See this week's numbersFriday, February 10, 2017

Is this the beginning of an export turnaround?

The U.S. trade deficit improved 3.2 percent in December to -$44.3 billion. The improvement came from a 2.7 percent increase in exports, primarily for aircraft and industrial supplies. The increase in exports was the largest since September 2012. Imports rose 1.5 percent on purchases of autos and materials used in manufacturing. Despite December's improvement, the deficit grew 0.4 percent in 2016 to -$502.3 billion. This is the widest deficit in four years. The annual gap with Mexico widened, while it shrank with China. Net exports subtracted 1.7 percent from fourth quarter GDP, the most since second quarter 2010. The improvement in December suggests demand could be stabilizing for U.S.-made goods.

Other Key Indicators this Week:

JOLTS – The most recent JOLTS report revealed that job openings remained steady in December at 5.5 million. The openings rate is 3.6 percent, just slightly below the 12-month average of 3.7 percent. Before anyone suggests this report is old news and doesn’t really matter since we have received two monthly employment reports since December, it is worthwhile to take a deeper look into the data. The rate of layoffs declined to 1.1 percent, below the 12-month average of 1.2 percent. The rate of hiring inched higher by 40,000 and remains at the 12-month average of 3.6 percent. The important take-away from the data is the downtrend of layoffs versus the stable level of new hires. Companies may be driven by optimism that the economy is poised to grow from here, and, thereby, may be less willing to let good workers go. Coupled with the strong 3.6 percent rate of openings, the backward look suggests we should see a steady pace of hiring in the coming months.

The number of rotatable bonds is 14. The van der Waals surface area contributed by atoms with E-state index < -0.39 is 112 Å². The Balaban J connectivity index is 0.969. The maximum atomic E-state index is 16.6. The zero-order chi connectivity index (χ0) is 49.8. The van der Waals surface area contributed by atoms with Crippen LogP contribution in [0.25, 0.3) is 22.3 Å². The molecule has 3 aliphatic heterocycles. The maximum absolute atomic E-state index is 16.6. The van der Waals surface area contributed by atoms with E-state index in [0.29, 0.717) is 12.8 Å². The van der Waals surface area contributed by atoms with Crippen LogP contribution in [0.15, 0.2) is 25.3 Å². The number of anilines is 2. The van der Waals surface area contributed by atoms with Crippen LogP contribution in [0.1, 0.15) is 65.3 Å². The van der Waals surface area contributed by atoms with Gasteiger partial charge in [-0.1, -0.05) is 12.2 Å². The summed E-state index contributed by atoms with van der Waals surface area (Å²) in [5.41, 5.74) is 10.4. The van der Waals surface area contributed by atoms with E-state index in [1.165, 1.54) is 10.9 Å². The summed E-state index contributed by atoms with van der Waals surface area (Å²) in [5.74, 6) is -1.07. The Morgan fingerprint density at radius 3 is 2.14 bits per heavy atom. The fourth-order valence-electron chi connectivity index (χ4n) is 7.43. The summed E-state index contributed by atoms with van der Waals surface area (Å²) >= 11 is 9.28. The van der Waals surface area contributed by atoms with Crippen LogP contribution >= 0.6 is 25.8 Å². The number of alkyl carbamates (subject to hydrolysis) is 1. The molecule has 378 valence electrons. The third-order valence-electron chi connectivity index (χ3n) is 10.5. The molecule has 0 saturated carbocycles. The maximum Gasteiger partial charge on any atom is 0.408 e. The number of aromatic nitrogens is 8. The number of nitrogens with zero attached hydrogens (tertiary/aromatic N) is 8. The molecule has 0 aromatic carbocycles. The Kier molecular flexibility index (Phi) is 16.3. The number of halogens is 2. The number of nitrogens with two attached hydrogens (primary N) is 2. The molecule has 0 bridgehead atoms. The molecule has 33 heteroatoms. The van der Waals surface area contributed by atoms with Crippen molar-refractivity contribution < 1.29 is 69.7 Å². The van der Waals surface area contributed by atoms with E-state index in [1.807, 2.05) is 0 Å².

Consumer Credit – The total amount of consumer credit in the U.S. increased by $14.2 billion in December, the smallest monthly change since February 2016. Non-revolving debt, including college tuition and auto loans, rose 5.1 percent and remains the largest category of debt outstanding. Revolving debt, comprised mostly of credit cards, increased 2.9 percent in December, but had the largest annual gain since 2007, up 6.5 percent. Total debt increased 6.4 percent in 2016, the smallest annual gain in three years.

Strategically for Credit Unions:

Credit unions usually begin to see an increase in deposits this time of the year, primarily due to tax refunds. This is not the case so far in 2017. Many credit unions are still experiencing low liquidity levels carried over from the end of 2016. Some of the delay can be traced to a new law focusing on refunds that kicked into gear this year. The Protecting Americans from Tax Hikes (PATH) Act of 2015 prevents the IRS from releasing refunds if any portion is related to earned-income tax credit (EITC) or additional child tax credit (ACTC). Under the law, the IRS must wait until February 15 to release these funds. So, get ready…the deposits are on their way.

Sarina Freedland – Senior Investment Officer

Although this information has been obtained from sources we believe to be reliable, we do not guarantee its accuracy, and it may be incomplete or condensed. This is for informational purposes only and is not intended as an offer or solicitation with respect to the purchase or sale of any security. All herein listed securities are subject to availability and change in price. Past performance is not indicative of future results. Changes in any assumption may have a material effect on projected results.

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